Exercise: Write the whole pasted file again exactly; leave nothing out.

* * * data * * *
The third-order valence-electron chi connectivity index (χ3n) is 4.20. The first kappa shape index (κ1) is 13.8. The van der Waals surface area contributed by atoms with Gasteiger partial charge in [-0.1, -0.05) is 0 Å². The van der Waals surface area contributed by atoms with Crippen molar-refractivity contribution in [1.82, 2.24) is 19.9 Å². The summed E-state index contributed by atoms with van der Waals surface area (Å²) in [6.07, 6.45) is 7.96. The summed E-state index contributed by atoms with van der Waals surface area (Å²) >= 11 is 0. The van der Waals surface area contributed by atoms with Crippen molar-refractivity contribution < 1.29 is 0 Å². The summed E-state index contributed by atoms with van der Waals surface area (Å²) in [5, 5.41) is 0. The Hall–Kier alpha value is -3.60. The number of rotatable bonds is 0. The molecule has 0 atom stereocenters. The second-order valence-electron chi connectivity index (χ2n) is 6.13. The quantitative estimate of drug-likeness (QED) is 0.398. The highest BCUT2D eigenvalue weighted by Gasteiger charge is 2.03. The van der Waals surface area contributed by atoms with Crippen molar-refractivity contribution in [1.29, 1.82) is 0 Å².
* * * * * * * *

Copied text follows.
The third-order valence-electron chi connectivity index (χ3n) is 4.20. The first kappa shape index (κ1) is 13.8. The van der Waals surface area contributed by atoms with Gasteiger partial charge in [-0.1, -0.05) is 0 Å². The van der Waals surface area contributed by atoms with Crippen molar-refractivity contribution in [1.82, 2.24) is 19.9 Å². The summed E-state index contributed by atoms with van der Waals surface area (Å²) in [6.07, 6.45) is 7.96. The summed E-state index contributed by atoms with van der Waals surface area (Å²) >= 11 is 0. The van der Waals surface area contributed by atoms with Crippen molar-refractivity contribution < 1.29 is 0 Å². The summed E-state index contributed by atoms with van der Waals surface area (Å²) in [5, 5.41) is 0. The Hall–Kier alpha value is -3.60. The number of rotatable bonds is 0. The molecule has 0 atom stereocenters. The second-order valence-electron chi connectivity index (χ2n) is 6.13. The quantitative estimate of drug-likeness (QED) is 0.398. The highest BCUT2D eigenvalue weighted by Gasteiger charge is 2.03. The van der Waals surface area contributed by atoms with Crippen molar-refractivity contribution in [1.29, 1.82) is 0 Å².